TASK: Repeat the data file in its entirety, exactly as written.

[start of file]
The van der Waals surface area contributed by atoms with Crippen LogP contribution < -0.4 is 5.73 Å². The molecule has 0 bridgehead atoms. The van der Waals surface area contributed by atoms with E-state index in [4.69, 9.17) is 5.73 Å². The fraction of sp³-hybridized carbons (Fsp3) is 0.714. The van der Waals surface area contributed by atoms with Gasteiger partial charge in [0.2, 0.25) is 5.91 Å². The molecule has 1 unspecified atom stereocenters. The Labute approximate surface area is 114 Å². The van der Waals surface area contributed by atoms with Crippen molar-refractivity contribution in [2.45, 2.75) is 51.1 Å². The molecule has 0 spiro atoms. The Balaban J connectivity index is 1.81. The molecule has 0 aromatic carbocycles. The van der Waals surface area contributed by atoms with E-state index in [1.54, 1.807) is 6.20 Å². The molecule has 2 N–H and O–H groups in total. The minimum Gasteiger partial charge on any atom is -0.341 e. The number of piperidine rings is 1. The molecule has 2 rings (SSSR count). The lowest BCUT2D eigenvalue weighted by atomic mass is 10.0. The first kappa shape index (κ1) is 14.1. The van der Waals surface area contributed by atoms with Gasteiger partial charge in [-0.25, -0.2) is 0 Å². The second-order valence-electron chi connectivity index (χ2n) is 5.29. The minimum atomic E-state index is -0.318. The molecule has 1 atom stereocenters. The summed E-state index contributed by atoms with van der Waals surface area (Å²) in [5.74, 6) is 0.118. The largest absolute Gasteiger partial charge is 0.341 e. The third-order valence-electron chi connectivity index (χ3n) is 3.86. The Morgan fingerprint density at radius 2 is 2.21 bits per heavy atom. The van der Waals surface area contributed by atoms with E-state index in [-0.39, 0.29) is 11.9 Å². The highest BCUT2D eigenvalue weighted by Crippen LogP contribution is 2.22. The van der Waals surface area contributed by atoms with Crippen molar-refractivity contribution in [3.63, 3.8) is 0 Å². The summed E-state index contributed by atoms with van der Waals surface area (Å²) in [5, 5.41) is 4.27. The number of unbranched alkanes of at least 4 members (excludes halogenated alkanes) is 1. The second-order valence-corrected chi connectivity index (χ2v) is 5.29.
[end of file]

The van der Waals surface area contributed by atoms with Crippen LogP contribution < -0.4 is 5.73 Å². The molecule has 0 bridgehead atoms. The van der Waals surface area contributed by atoms with E-state index in [4.69, 9.17) is 5.73 Å². The fraction of sp³-hybridized carbons (Fsp3) is 0.714. The van der Waals surface area contributed by atoms with Gasteiger partial charge in [0.2, 0.25) is 5.91 Å². The molecule has 1 unspecified atom stereocenters. The Labute approximate surface area is 114 Å². The van der Waals surface area contributed by atoms with Crippen molar-refractivity contribution in [2.45, 2.75) is 51.1 Å². The molecule has 0 spiro atoms. The Balaban J connectivity index is 1.81. The molecule has 0 aromatic carbocycles. The van der Waals surface area contributed by atoms with E-state index in [1.54, 1.807) is 6.20 Å². The molecule has 2 N–H and O–H groups in total. The minimum Gasteiger partial charge on any atom is -0.341 e. The number of piperidine rings is 1. The molecule has 2 rings (SSSR count). The lowest BCUT2D eigenvalue weighted by atomic mass is 10.0. The first kappa shape index (κ1) is 14.1. The van der Waals surface area contributed by atoms with Gasteiger partial charge in [-0.25, -0.2) is 0 Å². The second-order valence-electron chi connectivity index (χ2n) is 5.29. The minimum atomic E-state index is -0.318. The molecule has 1 atom stereocenters. The summed E-state index contributed by atoms with van der Waals surface area (Å²) in [5.74, 6) is 0.118. The largest absolute Gasteiger partial charge is 0.341 e. The third-order valence-electron chi connectivity index (χ3n) is 3.86. The Morgan fingerprint density at radius 2 is 2.21 bits per heavy atom. The van der Waals surface area contributed by atoms with E-state index in [-0.39, 0.29) is 11.9 Å². The highest BCUT2D eigenvalue weighted by Crippen LogP contribution is 2.22. The van der Waals surface area contributed by atoms with Crippen molar-refractivity contribution in [3.63, 3.8) is 0 Å². The summed E-state index contributed by atoms with van der Waals surface area (Å²) in [5, 5.41) is 4.27. The number of unbranched alkanes of at least 4 members (excludes halogenated alkanes) is 1. The second-order valence-corrected chi connectivity index (χ2v) is 5.29.